Edward W. Gondolf, EdD, MPH
Mid-Atlantic Addiction Training Institute
1098 Oakland Ave.
Indiana University of Pennsylvania
Indiana, PA 15705
Phone: 724-357-4749; Fax: 724-357-3944

David Russell
Moving Toward Non-Violence
424 Washington St.
Pittsburgh, PA 15218
Phone: 412-271-7660

“The Case Against Anger Control Treatment Programs for Batterers,” by Edward Gondolf and David Russell, Response 9:3 (1986), pp. 2-5.


Treatment programs for men who batter have only developed with in the last seven years or so, largely in response to the shelter movement for batter women (Schechter, 1982).  In the process, their has been a gradual refinement of treatment approaches and some emerging consensus among the 90 programs now operating for batterers (Pirog-Good and Stets-Kealey, 1985).  Batterer programs for the most part include a group discussion format which incorporates anger control, communication skills, and sex role resocialization (Edleson, 1984; Saunders, 1984, Purdy and Nickle, 1981).
However, these aspects receive varying degrees of emphasis from program to program. In fact there are an increasing number of programs in which anger control is central to the treatment (Deschner, 1984; Sonkin et al., 1985; Neidig et al., 1985). This trend toward anger control does not account for the fundamental theoretical differences in the field (Gondolf, 1985b). Furthermore, there is no conclusive evidence that anger control, or any other treatment, is effective in ending physical and emotional abuse (Gondolf, 1987).

Our clinical observations and assessments, moreover, suggest that anger control as a treatment tool must be used with great caution. In fact, batterer programs may do well not to use anger control given its possible misuse by many batterers. To illustrate our position, we discuss the assumptions of anger control, its limitations and shortcomings, and some alternatives to its use.

 The anger control techniques now being widely used in batterer programs are based largely on the cognitive psychological model of anger and aggression developed primarily by Navaco (1975).  The model, in contrast to biochemical or psychoanalytic models, implies that an individual can consciously redirect or reduce his or her dysfunctional anger. In other words, we can control our hostilities rather than succumb to them.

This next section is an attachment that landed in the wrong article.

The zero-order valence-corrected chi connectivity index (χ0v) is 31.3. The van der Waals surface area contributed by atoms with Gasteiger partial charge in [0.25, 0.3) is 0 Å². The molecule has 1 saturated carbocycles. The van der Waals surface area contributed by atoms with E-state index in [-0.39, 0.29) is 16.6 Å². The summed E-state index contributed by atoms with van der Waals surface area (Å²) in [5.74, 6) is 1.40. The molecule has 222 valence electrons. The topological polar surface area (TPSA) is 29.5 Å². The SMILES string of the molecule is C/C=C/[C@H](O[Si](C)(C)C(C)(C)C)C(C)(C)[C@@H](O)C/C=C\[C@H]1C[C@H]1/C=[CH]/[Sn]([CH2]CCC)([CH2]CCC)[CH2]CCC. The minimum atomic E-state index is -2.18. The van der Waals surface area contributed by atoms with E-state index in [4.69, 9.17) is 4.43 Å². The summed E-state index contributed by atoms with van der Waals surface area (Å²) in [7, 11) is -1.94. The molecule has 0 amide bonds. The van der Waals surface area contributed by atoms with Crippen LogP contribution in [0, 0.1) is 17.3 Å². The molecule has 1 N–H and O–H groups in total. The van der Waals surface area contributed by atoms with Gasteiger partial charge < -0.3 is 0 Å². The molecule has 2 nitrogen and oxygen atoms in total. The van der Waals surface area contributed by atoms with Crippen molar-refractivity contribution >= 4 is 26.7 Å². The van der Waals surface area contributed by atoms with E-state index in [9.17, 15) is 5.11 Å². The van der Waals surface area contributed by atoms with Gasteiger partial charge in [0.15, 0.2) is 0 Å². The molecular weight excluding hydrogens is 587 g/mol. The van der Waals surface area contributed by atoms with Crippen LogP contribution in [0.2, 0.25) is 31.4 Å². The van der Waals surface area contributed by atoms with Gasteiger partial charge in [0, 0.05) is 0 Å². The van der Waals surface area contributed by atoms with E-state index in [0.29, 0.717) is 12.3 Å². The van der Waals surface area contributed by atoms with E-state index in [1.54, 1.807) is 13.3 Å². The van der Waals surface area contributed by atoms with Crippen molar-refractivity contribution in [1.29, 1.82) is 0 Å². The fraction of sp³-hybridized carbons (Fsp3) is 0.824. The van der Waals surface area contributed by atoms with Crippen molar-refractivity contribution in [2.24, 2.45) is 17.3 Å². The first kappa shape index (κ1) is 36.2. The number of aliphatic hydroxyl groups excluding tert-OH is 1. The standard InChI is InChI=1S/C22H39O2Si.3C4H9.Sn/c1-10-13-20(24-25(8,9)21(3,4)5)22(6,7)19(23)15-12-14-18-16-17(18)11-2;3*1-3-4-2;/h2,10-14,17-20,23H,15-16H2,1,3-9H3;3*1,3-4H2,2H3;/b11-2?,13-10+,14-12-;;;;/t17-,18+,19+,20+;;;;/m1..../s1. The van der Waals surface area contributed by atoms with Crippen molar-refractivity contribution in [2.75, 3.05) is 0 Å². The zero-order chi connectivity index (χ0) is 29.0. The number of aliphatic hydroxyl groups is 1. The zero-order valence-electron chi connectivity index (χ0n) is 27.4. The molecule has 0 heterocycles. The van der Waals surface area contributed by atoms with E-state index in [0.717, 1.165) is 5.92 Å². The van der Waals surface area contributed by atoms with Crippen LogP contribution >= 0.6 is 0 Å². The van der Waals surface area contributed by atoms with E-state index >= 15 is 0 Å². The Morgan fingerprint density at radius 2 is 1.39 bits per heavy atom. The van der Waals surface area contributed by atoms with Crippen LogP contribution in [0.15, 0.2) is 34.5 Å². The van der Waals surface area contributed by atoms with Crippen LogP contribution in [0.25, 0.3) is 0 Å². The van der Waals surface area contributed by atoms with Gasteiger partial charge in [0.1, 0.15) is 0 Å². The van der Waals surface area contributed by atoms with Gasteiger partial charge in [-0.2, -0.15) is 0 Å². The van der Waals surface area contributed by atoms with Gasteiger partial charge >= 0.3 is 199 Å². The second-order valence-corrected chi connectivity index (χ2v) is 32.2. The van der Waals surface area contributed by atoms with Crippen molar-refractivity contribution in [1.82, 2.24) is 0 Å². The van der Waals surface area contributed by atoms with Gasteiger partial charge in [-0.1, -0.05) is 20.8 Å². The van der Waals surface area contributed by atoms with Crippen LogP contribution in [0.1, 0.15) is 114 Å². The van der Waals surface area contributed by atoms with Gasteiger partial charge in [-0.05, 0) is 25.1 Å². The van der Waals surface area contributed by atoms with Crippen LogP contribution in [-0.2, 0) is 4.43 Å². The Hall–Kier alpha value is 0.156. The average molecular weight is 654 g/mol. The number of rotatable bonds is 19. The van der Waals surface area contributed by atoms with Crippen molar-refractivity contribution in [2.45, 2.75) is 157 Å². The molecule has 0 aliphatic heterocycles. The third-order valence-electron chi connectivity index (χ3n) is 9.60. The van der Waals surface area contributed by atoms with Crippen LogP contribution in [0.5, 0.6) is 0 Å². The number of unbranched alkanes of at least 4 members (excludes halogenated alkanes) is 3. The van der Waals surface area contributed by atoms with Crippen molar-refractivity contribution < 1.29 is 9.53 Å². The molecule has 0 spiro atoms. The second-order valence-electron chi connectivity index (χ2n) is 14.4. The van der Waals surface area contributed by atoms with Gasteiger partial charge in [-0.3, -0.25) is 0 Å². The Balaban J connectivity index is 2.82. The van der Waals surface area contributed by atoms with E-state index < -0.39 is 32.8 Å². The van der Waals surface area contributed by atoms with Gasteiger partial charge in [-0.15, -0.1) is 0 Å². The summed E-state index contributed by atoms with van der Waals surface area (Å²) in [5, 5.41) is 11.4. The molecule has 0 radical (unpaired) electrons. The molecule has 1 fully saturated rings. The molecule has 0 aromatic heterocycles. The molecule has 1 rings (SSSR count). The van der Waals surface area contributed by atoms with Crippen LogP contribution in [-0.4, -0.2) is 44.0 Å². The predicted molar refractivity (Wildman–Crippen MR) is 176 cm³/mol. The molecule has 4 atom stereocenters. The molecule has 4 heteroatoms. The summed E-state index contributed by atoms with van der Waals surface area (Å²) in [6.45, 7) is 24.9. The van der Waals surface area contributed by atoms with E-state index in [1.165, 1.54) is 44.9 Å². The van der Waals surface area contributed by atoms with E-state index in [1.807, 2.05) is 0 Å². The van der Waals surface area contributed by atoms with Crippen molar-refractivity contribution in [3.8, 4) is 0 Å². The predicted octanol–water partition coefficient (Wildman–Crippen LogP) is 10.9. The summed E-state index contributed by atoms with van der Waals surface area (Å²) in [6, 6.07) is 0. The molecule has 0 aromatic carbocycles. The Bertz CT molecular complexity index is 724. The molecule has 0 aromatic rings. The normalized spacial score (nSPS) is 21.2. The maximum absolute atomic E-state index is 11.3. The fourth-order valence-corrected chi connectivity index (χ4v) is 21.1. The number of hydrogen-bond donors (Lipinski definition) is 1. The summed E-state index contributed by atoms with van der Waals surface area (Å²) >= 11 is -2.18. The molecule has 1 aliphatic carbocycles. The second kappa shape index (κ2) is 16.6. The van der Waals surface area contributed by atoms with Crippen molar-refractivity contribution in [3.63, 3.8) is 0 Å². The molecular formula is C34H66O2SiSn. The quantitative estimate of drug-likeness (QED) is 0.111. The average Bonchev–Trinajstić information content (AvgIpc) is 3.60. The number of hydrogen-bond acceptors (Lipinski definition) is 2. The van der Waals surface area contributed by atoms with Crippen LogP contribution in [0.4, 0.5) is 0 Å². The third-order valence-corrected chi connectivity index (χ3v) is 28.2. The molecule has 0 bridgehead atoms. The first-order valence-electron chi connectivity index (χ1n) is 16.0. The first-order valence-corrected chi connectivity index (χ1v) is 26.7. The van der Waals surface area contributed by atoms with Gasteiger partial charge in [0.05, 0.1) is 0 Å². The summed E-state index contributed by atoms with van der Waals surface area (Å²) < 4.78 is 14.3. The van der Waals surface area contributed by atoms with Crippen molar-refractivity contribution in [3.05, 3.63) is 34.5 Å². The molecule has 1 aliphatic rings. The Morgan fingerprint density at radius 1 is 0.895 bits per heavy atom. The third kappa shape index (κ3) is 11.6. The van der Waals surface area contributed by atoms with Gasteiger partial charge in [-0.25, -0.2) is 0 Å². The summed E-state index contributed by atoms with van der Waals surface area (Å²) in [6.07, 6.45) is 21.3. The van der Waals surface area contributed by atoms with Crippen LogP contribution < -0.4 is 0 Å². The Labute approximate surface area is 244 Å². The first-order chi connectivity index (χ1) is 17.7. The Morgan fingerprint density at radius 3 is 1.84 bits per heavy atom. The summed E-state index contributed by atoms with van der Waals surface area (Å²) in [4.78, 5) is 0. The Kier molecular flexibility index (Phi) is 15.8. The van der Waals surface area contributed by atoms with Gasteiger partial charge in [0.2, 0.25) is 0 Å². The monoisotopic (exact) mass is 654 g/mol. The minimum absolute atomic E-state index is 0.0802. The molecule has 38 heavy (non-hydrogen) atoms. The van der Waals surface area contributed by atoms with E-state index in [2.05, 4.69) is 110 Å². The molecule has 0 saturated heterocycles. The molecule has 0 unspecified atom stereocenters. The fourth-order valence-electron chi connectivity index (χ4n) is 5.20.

Essentially, the model presents a complex arrangement of feedback loops that include the following principal components.  A provocation instigates a physiological arousal that is labelled anger.  This “anger” is then translated into one of several behaviors, usually aggression for men.  The consequences of this behavior often serve to provoke more arousal and the anger intensifies.
Anger control is designed to make the individual more aware of this process and enable him or her to intervene in it.  Very simply, the anger control techniques attempt to enhance specific cognitive and behavioral skills.  Cognitively, they include attentional, restructuring and self-instructional skills.  The attentional skills include the ability to recognize provocation cues and physiological signs of arousal.  Anger logs are often used to promote this awareness.  The restructuring skills include adjusting expectations and reappraising the circumstances that provoke arousal.  Role plays often are used in this regard.  Self-instruction skills refer to the self-talk that is commonly used to relabel the arousal and/or behavioral choice.